With the crippling drought affecting California, residents are being asked to take as many steps as possible to conserve water. From checking appliances for leaks to taking shorter showers, Californians are altering their lifestyles to reduce their water consumption.
Californians have been asked to voluntarily reduce water consumption by 20% since July, but have managed to save only 9%. Because of this, the State Water Resources Control Board has changed wording to make the savings mandatory, and to increase the amount residents should be saving.
One of the easiest ways for Californians to decrease water consumption is by replacing their grass lawns with drought-friendly landscaping. In Santa Barbara, a city rebate program is reimbursing homeowners half the cost of converting their lawns to drought-friendly plants. Outdoor water use often accounts for between 50% and 80% of homeowners’ utility bills, and can be reduced by applying mulch and hand-watering instead of using automated sprinklers. Mulch can be made of many different aesthetically-pleasing materials, and is used to regulate temperature and reduce weed growth, in addition to retaining soil moisture.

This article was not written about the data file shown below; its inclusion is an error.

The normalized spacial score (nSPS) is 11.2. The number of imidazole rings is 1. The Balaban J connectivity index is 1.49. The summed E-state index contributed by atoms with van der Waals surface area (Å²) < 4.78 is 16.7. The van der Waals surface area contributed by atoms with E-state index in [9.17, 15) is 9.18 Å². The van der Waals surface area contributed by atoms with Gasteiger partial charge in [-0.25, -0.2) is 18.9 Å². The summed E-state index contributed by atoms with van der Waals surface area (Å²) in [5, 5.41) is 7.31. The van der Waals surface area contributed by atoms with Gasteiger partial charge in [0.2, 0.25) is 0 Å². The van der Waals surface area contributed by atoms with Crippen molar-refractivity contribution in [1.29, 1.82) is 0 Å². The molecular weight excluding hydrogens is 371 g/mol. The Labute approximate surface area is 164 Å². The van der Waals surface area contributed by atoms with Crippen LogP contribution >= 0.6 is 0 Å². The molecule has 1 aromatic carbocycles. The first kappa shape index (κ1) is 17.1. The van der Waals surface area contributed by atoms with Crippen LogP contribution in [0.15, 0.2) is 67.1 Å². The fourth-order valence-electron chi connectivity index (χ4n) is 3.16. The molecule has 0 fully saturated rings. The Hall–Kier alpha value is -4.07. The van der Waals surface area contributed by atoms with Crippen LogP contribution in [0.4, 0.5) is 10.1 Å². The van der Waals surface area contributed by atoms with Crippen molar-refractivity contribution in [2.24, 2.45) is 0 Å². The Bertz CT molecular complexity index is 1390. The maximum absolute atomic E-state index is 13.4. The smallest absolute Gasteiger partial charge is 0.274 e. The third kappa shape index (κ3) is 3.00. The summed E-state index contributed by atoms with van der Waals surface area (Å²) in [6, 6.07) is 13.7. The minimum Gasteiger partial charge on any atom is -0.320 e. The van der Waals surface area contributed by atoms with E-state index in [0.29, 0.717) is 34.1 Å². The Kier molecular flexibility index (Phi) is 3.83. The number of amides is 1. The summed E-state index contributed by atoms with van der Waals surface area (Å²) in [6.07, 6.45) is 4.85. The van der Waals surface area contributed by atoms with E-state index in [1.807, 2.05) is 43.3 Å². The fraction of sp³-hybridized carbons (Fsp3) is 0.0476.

Santa Barbara is currently leading Southern California in terms of most water conserved. The state has asked Santa Barbara to reduce its water usage by 16%, but the city is committed to reducing water consumption by as much as 25%. The city’s water conservation program sends volunteers to inspect homes to help residents program sprinklers and improve irrigation, as well as identifying any interior leaks.
While other cities are taking similar precautions as Santa Barbara, the effects have been less pronounced. Some experts theorize that this is because Santa Barbara went through a similar drought in the late 1980s, and is more prepared to deal with this type of weather. While Santa Barbara currently receives water from Northern California, it may reintroduce a lawn-watering ban if the drought continues to worsen.